Some rethinking is happening in the "factory to the world."
With costs on the rise, labor laws getting tough and reality setting in about the hassles of doing business in a transitional economy, the polish is fading from China's gleaming reputation as the world's prime manufacturing spot, industry sources and analysts say.
Although few businesses are actually moving production out of China, many more are thinking twice and considering other locations when they plan new manufacturing ventures.
"Based on what we're seeing in the field, new manufacturing is being placed in other spots rather than China," said Kevin O'Marah, chief strategy officer for the supply chain analysis firm AMR Research. "What's in place is staying in place, but new operations are often going elsewhere."
In the late Nineties and early part of this decade, China became the globe's main destination for manufacturers, lured primarily by its cheap and seemingly endless labor force. The Chinese government, eager to attract foreign investment, used preferential tax policies and promises of smooth logistics to encourage multinational firms to set up shop here. Those forces combined to make China the world's top destination for foreign direct investment, drawing $72 billion to the Mainland in international investment in 2006.
But China's manufacturing rise is proving like any other bull market — eventually feverish investment begins to slow and investors become more concerned about aspects of doing business here that often went ignored when China was seen as the hot place to produce. Roughly one-third of the world's apparel is now made in China.
"At the start, there was a gold rush mentality," explained Cliff Waldman, an economist with the Manufacturers Alliance/MAPI. "In a gold rush period, companies often don't do as much research as they should have."
"Anecdotally, I find that corporations have logistics issues, bureaucratic issues, language issues, that they never fully considered," said Waldman. "You can't really consider these things until you experience them."
Retail billionaire Philip Green bucked the China trend early, announcing in late 2005 that he was moving production from China to Eastern Europe. Green, whose Arcadia Group owns the British retailer Topshop and others, was quoted as saying he wanted his operations closer to retail outlets in Europe for a cleaner, much faster supply chain. But the move sparked speculation that China's rising costs and unavoidable difficulties would lead to a string of similar defections.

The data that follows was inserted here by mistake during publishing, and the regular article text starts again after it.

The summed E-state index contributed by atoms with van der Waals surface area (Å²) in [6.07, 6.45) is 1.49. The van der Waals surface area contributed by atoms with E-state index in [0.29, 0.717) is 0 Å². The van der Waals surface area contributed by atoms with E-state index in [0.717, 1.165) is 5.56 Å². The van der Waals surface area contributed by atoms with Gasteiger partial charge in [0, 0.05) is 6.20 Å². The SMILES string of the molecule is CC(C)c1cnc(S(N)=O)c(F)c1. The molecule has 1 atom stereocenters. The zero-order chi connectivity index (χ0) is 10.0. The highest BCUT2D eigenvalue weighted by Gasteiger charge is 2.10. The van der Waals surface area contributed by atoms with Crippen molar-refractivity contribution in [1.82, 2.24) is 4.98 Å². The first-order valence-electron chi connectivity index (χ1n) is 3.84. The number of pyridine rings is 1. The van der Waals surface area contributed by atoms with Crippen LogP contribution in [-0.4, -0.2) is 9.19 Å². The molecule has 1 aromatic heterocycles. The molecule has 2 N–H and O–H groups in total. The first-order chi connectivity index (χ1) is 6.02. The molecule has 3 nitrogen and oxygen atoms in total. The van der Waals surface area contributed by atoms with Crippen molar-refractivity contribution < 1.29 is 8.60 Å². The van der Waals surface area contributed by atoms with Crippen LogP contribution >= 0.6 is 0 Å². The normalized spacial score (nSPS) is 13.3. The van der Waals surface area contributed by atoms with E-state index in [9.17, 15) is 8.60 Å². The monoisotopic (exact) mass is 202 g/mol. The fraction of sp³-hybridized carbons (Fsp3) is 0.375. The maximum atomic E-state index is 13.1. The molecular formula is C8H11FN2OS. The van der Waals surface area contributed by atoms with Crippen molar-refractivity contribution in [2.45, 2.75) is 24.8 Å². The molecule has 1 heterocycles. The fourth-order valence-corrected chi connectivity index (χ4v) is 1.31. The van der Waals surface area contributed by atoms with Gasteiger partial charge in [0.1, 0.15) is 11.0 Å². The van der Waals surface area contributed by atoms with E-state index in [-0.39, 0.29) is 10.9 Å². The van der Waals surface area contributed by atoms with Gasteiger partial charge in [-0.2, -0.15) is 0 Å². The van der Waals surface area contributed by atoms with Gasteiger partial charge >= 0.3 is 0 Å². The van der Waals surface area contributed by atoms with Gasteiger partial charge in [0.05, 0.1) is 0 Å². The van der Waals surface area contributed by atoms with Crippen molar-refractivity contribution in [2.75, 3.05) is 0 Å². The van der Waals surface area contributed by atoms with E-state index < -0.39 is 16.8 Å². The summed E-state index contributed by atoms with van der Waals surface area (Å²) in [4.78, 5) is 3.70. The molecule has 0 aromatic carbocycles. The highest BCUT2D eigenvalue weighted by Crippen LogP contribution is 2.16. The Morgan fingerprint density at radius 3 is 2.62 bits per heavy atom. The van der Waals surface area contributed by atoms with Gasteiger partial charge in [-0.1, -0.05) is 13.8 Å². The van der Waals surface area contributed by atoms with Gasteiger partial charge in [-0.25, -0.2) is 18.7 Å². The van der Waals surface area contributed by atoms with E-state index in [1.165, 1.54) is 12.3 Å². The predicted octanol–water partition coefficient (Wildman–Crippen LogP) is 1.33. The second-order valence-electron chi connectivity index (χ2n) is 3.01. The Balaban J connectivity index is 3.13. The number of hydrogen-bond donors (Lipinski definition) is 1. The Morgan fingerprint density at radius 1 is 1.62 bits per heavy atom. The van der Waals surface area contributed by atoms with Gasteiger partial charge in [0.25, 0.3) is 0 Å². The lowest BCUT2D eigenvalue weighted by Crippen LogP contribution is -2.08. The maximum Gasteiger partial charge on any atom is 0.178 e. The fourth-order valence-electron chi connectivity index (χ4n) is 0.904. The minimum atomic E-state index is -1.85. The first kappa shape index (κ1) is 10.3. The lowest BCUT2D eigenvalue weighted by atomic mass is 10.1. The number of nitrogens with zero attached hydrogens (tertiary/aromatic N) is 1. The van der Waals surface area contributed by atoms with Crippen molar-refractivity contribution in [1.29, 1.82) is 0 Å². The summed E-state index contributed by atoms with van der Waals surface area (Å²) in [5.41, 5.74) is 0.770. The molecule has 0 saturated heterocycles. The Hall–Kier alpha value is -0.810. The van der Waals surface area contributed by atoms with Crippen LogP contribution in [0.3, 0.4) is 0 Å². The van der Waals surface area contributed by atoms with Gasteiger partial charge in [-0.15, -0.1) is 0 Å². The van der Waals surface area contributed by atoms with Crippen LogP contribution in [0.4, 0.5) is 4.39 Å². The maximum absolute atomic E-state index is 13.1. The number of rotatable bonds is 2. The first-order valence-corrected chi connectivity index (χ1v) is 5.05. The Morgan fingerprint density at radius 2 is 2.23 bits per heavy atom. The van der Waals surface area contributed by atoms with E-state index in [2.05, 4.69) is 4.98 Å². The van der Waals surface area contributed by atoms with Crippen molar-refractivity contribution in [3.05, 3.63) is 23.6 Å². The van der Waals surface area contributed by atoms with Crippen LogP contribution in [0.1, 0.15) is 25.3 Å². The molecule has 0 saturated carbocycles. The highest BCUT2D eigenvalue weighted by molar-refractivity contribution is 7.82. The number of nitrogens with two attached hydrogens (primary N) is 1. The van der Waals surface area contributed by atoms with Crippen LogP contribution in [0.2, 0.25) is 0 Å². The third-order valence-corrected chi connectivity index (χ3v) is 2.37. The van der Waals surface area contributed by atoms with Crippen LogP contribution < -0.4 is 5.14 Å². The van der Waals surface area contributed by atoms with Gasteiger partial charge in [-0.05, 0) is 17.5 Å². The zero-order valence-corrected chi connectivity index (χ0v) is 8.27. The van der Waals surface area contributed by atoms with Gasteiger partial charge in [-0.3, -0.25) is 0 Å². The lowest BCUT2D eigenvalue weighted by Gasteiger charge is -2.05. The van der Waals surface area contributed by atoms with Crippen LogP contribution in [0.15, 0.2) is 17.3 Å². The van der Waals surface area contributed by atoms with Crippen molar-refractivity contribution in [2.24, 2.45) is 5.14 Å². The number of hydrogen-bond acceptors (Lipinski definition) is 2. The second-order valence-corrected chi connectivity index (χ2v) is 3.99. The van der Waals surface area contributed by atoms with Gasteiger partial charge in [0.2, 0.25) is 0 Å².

Thus far, there has been no exodus. Yet there is plenty of anecdotal evidence that China is no longer the hands-down winner when a company looks at potential manufacturing sites.
Doug Hart, a partner with the BDO Seidman retail practice, said several factors have combined to make China less attractive in recent years. The first is cost.
Wages in the manufacturing sector have risen between 10 and 15 percent over the past five years, according to research from the Chinese Academy of Social Sciences. As China's massive migrant labor force becomes less willing to settle for subpar wages, pockets of worker shortages have appeared and manufacturers have needed to raise salaries to attract and retain workers.
Costs are expected to rise yet again with the implementation this year of a strict new labor contract law that mandates certain obligations to employees. The law gives greater protections to migrant workers — the bulk of the country's manufacturing labor force — and mandates certain levels of benefits for long-term employees.
In addition to labor costs, Hart noted, commodity prices are going up worldwide and China is no exception. Meanwhile, the Chinese government this year equalized corporate tax rates on foreign and domestic companies, meaning that most international firms will within five years lose the tax breaks that helped to draw them here in the first place.
Said AMR's O'Marah: "The cost differential is finally being eroded and many people now want to be closer to their markets."
The potential loss of new manufacturing business appears to be a very calculated risk for the Chinese government. In pursuing an equalized tax policy, stronger labor law and other measures like an appreciating currency that might dissuade some international manufacturing business, the government appears to be on track with its plans to move China away from a manufacturing base to an economy based more on innovation.
Cai Fang, director of the Institute of Population and Labor Economics at the Chinese Academy of Social Sciences, said China is no longer interested in attracting low-level manufacturing jobs that pay poorly and fail to help the country advance. Cai said the new labor law and other moves to boost workers' rights will benefit the country in the long run.
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